Why the continued cycle of discovery, overhype and disappointment? Current thinking suggests either a market failure centered on access to financing (“we need more money to scale”) or a positioning breakdown (“social entrepreneurs can only take things so far, and government is dropping the ball”). Based on new research, we suggest a more fundamental disconnect in the current work to leverage innovation to drive development outcomes: the continued fetishization of the breakthrough “innovation” as the most important unit of analysis.

Current thinking on innovation for development

Conventional wisdom on how the international development community should embrace innovation as a key to improved and sustained outcomes generally flows as follows:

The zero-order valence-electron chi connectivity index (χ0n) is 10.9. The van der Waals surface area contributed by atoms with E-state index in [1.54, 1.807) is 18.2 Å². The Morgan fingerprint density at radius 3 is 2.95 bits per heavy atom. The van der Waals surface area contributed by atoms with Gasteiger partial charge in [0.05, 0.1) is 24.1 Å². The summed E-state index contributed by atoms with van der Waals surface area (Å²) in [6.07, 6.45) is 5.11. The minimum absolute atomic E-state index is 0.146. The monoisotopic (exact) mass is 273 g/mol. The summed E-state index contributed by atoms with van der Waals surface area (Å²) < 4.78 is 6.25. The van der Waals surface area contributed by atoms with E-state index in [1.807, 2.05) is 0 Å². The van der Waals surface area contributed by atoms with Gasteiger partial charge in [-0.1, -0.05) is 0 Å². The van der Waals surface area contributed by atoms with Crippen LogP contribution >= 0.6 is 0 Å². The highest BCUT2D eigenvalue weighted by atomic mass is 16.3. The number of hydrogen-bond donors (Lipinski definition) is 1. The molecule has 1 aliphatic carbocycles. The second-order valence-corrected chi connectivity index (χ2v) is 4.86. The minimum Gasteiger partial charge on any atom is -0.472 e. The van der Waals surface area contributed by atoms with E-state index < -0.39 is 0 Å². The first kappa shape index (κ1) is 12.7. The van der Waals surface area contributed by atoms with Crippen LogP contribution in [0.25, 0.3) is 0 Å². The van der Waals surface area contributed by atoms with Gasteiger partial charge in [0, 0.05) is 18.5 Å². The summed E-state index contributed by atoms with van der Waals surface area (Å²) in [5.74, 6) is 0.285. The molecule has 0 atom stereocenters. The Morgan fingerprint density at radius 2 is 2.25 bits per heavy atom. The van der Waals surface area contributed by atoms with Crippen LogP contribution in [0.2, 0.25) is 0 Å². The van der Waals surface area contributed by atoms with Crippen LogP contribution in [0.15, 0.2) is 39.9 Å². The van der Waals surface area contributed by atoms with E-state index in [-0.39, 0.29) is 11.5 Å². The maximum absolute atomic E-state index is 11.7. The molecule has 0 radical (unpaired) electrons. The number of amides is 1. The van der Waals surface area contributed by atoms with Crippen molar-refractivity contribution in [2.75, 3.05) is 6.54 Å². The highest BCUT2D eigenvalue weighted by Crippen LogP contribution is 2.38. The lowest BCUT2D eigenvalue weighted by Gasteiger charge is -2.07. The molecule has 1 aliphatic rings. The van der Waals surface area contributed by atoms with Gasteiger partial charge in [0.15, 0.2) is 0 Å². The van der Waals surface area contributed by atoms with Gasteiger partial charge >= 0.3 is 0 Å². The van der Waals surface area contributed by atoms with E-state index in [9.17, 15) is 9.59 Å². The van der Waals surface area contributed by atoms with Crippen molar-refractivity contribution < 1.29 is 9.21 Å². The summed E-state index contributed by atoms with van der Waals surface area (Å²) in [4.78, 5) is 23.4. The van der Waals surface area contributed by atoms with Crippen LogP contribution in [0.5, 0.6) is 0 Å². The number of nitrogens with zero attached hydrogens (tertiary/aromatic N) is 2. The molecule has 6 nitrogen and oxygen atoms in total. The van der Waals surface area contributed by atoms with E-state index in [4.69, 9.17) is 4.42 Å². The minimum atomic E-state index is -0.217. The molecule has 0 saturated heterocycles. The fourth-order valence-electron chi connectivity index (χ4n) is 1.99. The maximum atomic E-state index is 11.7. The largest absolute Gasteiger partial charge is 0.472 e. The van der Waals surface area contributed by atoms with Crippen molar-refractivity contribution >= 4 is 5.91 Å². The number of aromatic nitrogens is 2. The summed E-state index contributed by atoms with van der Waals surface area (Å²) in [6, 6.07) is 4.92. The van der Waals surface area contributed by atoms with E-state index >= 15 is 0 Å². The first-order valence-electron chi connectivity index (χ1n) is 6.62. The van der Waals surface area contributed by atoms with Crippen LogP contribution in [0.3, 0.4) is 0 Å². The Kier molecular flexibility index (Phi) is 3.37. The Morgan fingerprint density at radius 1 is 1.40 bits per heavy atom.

Step A: Stimulate key actors (often social entrepreneurs) to develop and test improved approaches to solving problems (thus the continued proliferation of various prizes and challenge funds).

Step B: Ease the way for those innovators to find financing to support their new approaches.

Step C: Scale up “the good ones” from interesting pilots to robust system-wide game-changers; and then,

Step D: Help decision-makers with access to system-wide financing, often in the public sector, make the right choices when determining which innovations to bet on and mainstream.